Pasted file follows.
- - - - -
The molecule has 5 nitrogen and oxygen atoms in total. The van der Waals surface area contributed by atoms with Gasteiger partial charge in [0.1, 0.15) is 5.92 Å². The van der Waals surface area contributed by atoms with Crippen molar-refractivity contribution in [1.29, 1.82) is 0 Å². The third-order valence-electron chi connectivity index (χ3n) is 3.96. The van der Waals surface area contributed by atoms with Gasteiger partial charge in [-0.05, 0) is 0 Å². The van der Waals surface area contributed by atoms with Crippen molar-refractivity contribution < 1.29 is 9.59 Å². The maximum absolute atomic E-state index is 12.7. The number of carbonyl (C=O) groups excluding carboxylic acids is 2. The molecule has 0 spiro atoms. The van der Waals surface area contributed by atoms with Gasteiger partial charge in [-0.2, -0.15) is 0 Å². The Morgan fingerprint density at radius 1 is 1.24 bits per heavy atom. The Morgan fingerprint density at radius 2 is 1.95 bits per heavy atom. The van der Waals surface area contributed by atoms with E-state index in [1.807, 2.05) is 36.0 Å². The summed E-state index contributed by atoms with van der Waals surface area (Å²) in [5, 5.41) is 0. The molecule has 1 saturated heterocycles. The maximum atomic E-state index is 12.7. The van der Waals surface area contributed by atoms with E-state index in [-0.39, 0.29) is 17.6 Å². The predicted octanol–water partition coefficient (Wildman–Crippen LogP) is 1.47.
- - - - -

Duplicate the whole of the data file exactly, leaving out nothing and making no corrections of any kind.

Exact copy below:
The molecule has 5 nitrogen and oxygen atoms in total. The van der Waals surface area contributed by atoms with Gasteiger partial charge in [0.1, 0.15) is 5.92 Å². The van der Waals surface area contributed by atoms with Crippen molar-refractivity contribution in [1.29, 1.82) is 0 Å². The third-order valence-electron chi connectivity index (χ3n) is 3.96. The van der Waals surface area contributed by atoms with Gasteiger partial charge in [-0.05, 0) is 0 Å². The van der Waals surface area contributed by atoms with Crippen molar-refractivity contribution < 1.29 is 9.59 Å². The maximum absolute atomic E-state index is 12.7. The number of carbonyl (C=O) groups excluding carboxylic acids is 2. The molecule has 0 spiro atoms. The van der Waals surface area contributed by atoms with Gasteiger partial charge in [-0.2, -0.15) is 0 Å². The Morgan fingerprint density at radius 1 is 1.24 bits per heavy atom. The Morgan fingerprint density at radius 2 is 1.95 bits per heavy atom. The van der Waals surface area contributed by atoms with E-state index in [1.807, 2.05) is 36.0 Å². The summed E-state index contributed by atoms with van der Waals surface area (Å²) in [5, 5.41) is 0. The molecule has 1 saturated heterocycles. The maximum atomic E-state index is 12.7. The van der Waals surface area contributed by atoms with E-state index in [-0.39, 0.29) is 17.6 Å². The predicted octanol–water partition coefficient (Wildman–Crippen LogP) is 1.47.